Although the symbolic representation of women in the Scottish Parliament was a key plank of the ‘new politics’ of Scottish devolution, women continue to secure just over one-third of seats. In 2016, women secured 45 of 129 seats (35%), which compares with 37% in 1999, 40% in 2003, 33% in 2007, and 35% in 2011.

The number of women in the Scottish Parliament used to depend strongly on the fate of Scottish Labour: the high point of 40% in 2003 was on the back of 28 Labour MSPs representing 56% of its group and accounting for 55% of women MSPs (Cairney and McGarvey, 2013: 106; Cairney et al, 2015). At the time, it was the only party to ‘twin’ constituencies and alternate women/ men candidates on the regional list (Mackay and Kenny, 2007: 86-7).

Other parties pursued less systematic or effective measures: the Liberal Democrats’ were ‘half hearted’ (Kenny and MacKay, 2013: 8; Cairney, 2011, 30); the SNP had ‘an informal rule of thumb that [regional] lists should be more-or less gender balanced’ (Mackay and Kenny, 2007: 87), the Conservatives sometimes ensured that women ‘were generally placed in favourable positions on the party lists’, and the Greens alternated men and women on party lists with uncertain effect (Kenny and MacKay, 2013: 9).

Now, as Labour’s fortunes have dropped, the decision by the SNP to use stronger measures – including All Women Shortlists for seats vacated by retiring MSPs – seems particularly important (Kenny and Mackay, 2013; Kenny, 2015; Swann, 2016a; on the substantive representation of women, see Engender 2016a; 2016b).

You can see the difference in the membership of the parties that really try …

Women MSPs, by Party, 1999-2016

1999 2003 2007 2011 2016
SNP 15 (42.9%) 9 (33.3%) 12 (25.5%) 19 (27.5%) 27 (42.9%)
Conservative 3 (16.7%) 4 (22.2%) 5 (31.2%) 6 (40.0%) 6 (19.4%)
Labour 28 (50.0%) 28 (56.0%) 23 (50.0%) 17 (45.9%) 11 (45.8%)
Greens 0 (0%) 2 (28.6%) 0 (0%) 1 (50%) 1 (16.7%)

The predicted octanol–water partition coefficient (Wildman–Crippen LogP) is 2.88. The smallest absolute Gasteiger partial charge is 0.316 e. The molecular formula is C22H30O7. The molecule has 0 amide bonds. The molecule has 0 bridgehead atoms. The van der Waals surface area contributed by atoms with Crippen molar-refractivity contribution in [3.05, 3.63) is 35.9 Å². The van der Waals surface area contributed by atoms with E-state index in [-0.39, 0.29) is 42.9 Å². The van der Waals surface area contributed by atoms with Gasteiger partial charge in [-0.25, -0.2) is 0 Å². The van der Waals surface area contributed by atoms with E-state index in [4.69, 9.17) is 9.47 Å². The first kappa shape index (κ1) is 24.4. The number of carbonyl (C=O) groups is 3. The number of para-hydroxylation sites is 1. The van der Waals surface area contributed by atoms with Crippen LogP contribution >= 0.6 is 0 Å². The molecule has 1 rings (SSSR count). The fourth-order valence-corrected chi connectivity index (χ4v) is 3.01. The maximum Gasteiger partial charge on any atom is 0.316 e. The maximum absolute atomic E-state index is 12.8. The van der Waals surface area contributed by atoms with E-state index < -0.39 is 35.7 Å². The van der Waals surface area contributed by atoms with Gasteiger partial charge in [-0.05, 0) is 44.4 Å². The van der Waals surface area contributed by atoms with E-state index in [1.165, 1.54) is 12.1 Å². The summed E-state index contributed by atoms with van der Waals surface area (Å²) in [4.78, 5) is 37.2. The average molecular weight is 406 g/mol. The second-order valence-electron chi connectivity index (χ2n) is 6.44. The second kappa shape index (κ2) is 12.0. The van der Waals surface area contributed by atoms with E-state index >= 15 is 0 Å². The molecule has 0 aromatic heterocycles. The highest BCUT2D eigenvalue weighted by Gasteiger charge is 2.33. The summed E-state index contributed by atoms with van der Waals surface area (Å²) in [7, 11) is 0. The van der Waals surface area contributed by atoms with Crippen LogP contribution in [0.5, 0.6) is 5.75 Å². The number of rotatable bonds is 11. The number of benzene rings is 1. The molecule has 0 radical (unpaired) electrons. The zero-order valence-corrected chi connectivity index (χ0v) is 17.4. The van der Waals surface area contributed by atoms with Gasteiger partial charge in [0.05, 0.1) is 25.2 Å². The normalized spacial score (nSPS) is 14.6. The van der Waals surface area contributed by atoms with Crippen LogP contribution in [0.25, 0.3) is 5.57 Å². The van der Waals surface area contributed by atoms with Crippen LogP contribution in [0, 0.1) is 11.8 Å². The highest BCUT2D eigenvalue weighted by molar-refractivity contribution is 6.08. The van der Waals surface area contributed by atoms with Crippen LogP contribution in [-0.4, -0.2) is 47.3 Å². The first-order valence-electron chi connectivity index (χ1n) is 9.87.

Lib Dems 2   (11.8%) 2   (11.8%) 2   (12.5%) 1   (20.0%) 0 (0%)
Total 48 (37.2%) 51 (39.5%) 43 (33.3%) 45 (34.9%) 45 (34.9%)

 

Source: adapted and updated (using figures from Gender Politics, 2016 and Swann, 2016b) from Cairney et al (2015: 9). Table does not include ‘other’ parties/ independents.

table 3 women

Apologies for the Harvard versus weblink referencing. This is a short section  copy/pasted from an article  that I am writing for Scottish Affairs (to be published in August 2016). You can find the full paper here:  Cairney 2016 Scottish Parliament election 2016 in Scottish Affairs 11.5.16

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The Scottish Parliament Election 2016: another momentous event but dull campaign

Abstract. The Scottish Parliament election in 2016 produced two surprising results: it represents a reversal of SNP/ Labour party fortunes so complete that we now take it for granted, but the SNP did not achieve a widely-expected majority; and, the huge surge of support for the Scottish Conservatives was enough to make it (easily) the second largest party. A mistaken sense of inevitability of the result – another SNP majority – helped produce a dull campaign and keep alive the prospect of a second referendum on Scottish independence. This article has four main sections: putting the 2016 election in recent historical context; considering the implications of consistently high SNP support on the constitution; highlighting key issues in the election campaign; and, examining the SNP’s policy agenda from 2016.

Introduction